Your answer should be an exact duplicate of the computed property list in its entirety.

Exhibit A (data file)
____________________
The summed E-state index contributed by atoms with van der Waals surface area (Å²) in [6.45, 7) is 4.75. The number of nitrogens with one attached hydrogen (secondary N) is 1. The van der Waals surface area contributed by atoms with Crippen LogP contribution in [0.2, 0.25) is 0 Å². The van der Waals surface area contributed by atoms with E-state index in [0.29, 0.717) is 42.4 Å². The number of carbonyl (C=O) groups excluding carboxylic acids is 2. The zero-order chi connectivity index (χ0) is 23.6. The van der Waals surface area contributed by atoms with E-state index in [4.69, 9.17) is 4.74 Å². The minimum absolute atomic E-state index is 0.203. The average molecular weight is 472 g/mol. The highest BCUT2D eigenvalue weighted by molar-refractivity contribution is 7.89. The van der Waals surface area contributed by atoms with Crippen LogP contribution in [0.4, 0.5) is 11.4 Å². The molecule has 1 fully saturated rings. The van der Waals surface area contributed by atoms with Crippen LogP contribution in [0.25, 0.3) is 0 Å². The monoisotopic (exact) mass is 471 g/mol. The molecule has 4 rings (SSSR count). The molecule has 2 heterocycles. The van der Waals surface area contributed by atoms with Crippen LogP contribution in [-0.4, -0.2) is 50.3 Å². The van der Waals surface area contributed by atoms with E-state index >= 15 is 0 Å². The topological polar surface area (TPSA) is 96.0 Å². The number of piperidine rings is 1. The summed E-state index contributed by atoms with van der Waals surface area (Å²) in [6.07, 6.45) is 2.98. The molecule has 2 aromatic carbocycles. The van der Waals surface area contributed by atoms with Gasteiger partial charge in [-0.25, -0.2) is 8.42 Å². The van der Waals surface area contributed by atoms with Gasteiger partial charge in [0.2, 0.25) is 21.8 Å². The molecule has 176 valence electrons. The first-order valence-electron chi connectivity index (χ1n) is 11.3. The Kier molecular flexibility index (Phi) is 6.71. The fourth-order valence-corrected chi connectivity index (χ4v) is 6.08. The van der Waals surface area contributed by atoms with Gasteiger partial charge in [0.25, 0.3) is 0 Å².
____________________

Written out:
The summed E-state index contributed by atoms with van der Waals surface area (Å²) in [6.45, 7) is 4.75. The number of nitrogens with one attached hydrogen (secondary N) is 1. The van der Waals surface area contributed by atoms with Crippen LogP contribution in [0.2, 0.25) is 0 Å². The van der Waals surface area contributed by atoms with E-state index in [0.29, 0.717) is 42.4 Å². The number of carbonyl (C=O) groups excluding carboxylic acids is 2. The zero-order chi connectivity index (χ0) is 23.6. The van der Waals surface area contributed by atoms with E-state index in [4.69, 9.17) is 4.74 Å². The minimum absolute atomic E-state index is 0.203. The average molecular weight is 472 g/mol. The highest BCUT2D eigenvalue weighted by molar-refractivity contribution is 7.89. The van der Waals surface area contributed by atoms with Crippen LogP contribution in [0.4, 0.5) is 11.4 Å². The molecule has 1 fully saturated rings. The van der Waals surface area contributed by atoms with Crippen LogP contribution in [0.25, 0.3) is 0 Å². The monoisotopic (exact) mass is 471 g/mol. The molecule has 4 rings (SSSR count). The molecule has 2 heterocycles. The van der Waals surface area contributed by atoms with Crippen LogP contribution in [-0.4, -0.2) is 50.3 Å². The van der Waals surface area contributed by atoms with E-state index >= 15 is 0 Å². The topological polar surface area (TPSA) is 96.0 Å². The number of piperidine rings is 1. The summed E-state index contributed by atoms with van der Waals surface area (Å²) in [6.07, 6.45) is 2.98. The molecule has 2 aromatic carbocycles. The van der Waals surface area contributed by atoms with Gasteiger partial charge in [-0.25, -0.2) is 8.42 Å². The van der Waals surface area contributed by atoms with Gasteiger partial charge in [0.2, 0.25) is 21.8 Å². The molecule has 176 valence electrons. The first-order valence-electron chi connectivity index (χ1n) is 11.3. The Kier molecular flexibility index (Phi) is 6.71. The fourth-order valence-corrected chi connectivity index (χ4v) is 6.08. The van der Waals surface area contributed by atoms with Gasteiger partial charge in [0.25, 0.3) is 0 Å².